The TOE provides authentication services for administrative users to connect to the TOE’s secure CLI administrator interface.  The TOE requires Authorized Administrators to authenticate prior to being granted access to any of the management functionality.  The TOE can be configured to require a minimum password length of 15 characters. The TOE provides administrator authentication against a local user database.  Password-based authentication can be performed on the serial console or SSH interfaces.  The SSHv2 interface also supports authentication using SSH keys.  The TOE supports the use of a RADIUS AAA server (part of the IT Environment) for authentication of administrative users attempting to connect to the TOE’s CLI.

The TOE provides an automatic lockout when a user attempts to authenticate and enters invalid information.  After a defined number of authentication attempts exceeding the configured allowable attempts, the user is locked out until an authorized administrator can enable the user account.

The TOE uses X.509v3 certificates as defined by RFC 5280 to support authentication for IPsec connections.

Security management:

The TOE provides secure administrative services for management of general TOE configuration and the security functionality provided by the TOE.  All TOE administration occurs either through a secure SSHv2 session or via a local console connection.  The TOE provides the ability to securely manage:

Administration of the TOE locally and remotely;

All TOE administrative users;

All identification and authentication;

All audit functionality of the TOE;

All TOE cryptographic functionality;

The timestamps maintained by the TOE;

Update to the TOE and verification of the updates;

Configuration of IPsec functionality.

The TOE supports two separate administrator roles: non-privileged administrator and privileged administrator.  Only the privileged administrator can perform the above security relevant management functions. Management of the TSF data is restricted to Security Administrators. The ability to enable, disable, determine and modify the behavior of all of the security functions of the TOE is restricted to authorized administrators.

Administrators can create configurable login banners to be displayed at time of login, and can also define an inactivity timeout for each admin interface to terminate sessions after a set period of inactivity.

Packet filtering:

The TOE provides packet filtering and secure IPsec tunneling.  The tunnels can be established between two trusted VPN peers and the TOE.  More accurately, these tunnels are sets of security associations (SAs).  The SAs define the protocols and algorithms to be applied to sensitive packets and specify the keying material to be used.  SAs are unidirectional and are established per the ESP security protocol.  An authorized administrator can define the traffic that needs to be protected via IPsec by configuring access lists (permit, deny, log) and applying these access lists to interfaces using crypto map sets.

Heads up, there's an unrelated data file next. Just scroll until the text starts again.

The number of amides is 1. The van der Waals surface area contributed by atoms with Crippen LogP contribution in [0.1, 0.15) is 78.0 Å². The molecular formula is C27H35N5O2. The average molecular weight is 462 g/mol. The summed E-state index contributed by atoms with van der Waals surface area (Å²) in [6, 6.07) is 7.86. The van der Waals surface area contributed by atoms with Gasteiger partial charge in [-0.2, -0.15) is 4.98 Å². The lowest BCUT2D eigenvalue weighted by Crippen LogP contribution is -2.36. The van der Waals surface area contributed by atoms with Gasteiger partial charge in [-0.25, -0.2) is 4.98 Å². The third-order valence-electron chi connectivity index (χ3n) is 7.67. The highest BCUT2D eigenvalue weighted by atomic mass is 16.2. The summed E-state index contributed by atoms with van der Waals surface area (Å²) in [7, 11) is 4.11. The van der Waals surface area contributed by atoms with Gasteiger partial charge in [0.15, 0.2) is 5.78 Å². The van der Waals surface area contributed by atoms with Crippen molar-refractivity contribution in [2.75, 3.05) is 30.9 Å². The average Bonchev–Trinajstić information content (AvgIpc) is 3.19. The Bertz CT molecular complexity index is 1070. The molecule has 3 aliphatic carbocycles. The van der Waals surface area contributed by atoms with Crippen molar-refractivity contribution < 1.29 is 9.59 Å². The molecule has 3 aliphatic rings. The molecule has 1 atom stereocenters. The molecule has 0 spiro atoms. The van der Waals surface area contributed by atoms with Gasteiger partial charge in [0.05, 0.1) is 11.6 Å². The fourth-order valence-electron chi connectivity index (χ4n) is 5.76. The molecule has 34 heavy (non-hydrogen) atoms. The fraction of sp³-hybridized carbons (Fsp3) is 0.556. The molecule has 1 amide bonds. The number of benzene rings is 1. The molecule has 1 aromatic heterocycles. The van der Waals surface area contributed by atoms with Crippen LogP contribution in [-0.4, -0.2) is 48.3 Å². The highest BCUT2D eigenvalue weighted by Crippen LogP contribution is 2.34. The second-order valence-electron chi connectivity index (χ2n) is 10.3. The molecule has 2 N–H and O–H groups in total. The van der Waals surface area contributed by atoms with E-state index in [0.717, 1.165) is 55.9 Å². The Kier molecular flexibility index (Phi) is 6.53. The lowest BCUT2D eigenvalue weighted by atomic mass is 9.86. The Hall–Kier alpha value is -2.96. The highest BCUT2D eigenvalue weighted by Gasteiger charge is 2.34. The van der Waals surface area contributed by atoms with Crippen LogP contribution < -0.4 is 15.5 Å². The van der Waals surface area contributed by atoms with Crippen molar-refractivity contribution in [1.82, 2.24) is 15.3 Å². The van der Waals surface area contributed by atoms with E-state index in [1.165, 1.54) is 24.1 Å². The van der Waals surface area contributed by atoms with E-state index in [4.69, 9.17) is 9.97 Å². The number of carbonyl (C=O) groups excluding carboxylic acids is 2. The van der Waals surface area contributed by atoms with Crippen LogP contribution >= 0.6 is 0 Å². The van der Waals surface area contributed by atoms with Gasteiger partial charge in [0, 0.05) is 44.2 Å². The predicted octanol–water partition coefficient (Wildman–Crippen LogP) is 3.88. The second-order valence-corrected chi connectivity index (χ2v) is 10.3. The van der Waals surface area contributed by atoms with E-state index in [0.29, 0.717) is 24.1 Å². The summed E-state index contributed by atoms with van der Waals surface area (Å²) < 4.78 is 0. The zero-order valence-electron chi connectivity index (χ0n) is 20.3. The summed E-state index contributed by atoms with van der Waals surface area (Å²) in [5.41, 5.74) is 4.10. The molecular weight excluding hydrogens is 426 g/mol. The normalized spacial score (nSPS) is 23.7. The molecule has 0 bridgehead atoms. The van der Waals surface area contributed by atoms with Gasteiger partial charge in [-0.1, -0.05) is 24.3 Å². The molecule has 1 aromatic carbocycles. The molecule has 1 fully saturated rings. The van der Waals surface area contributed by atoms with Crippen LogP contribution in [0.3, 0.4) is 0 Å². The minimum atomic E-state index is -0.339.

Protection of the TSF:

The TOE protects against interference and tampering by untrusted subjects by implementing identification, authentication, and access controls to limit configuration to Authorized Administrators.  The TOE prevents reading of cryptographic keys and passwords. Additionally, Cisco IOS-XE is not a general-purpose operating system and access to Cisco IOS-XE memory space is restricted to only Cisco IOS-XE functions.

The TOE internally maintains the date and time.  This date and time is used as the timestamp that is applied to audit records generated by the TOE.  Administrators can update the TOE’s clock manually.  Finally, the TOE performs testing to verify correct operation of the router itself and that of the cryptographic module.

The TOE is able to verify any software updates prior to the software updates being installed on the TOE to avoid the installation of unauthorized software.

Whenever a failure occurs within the TOE that results in the TOE ceasing operation, the TOE securely disables its interfaces to prevent the unintentional flow of any information to or from the TOE and reloads.

TOE access:

The TOE can terminate inactive sessions after an Authorized Administrator configurable time-period.  Once a session has been terminated the TOE requires the user to re-authenticate to establish a new session.  Sessions can also be terminated if an Authorized Administrator enters the “exit” or “logout” command.

The TOE can also display a Security Administrator specified banner on the CLI management interface prior to allowing any administrative access to the TOE.

Trusted path/channels:

The TOE allows trusted paths to be established to itself from remote administrators over SSHv2, and initiates outbound IPsec tunnels to transmit audit messages to remote syslog servers.  In addition, IPsec is used to secure the session between the TOE and the authentication servers.  The TOE can also establish trusted paths of peer-to-peer IPsec sessions.  The peer-to-peer IPsec sessions can be used for securing the communications between the TOE and authentication server/syslog server, as well as to protect communications with a CA or remote administrative console.

Vendor Information

Cisco Systems, Inc.
Cert Team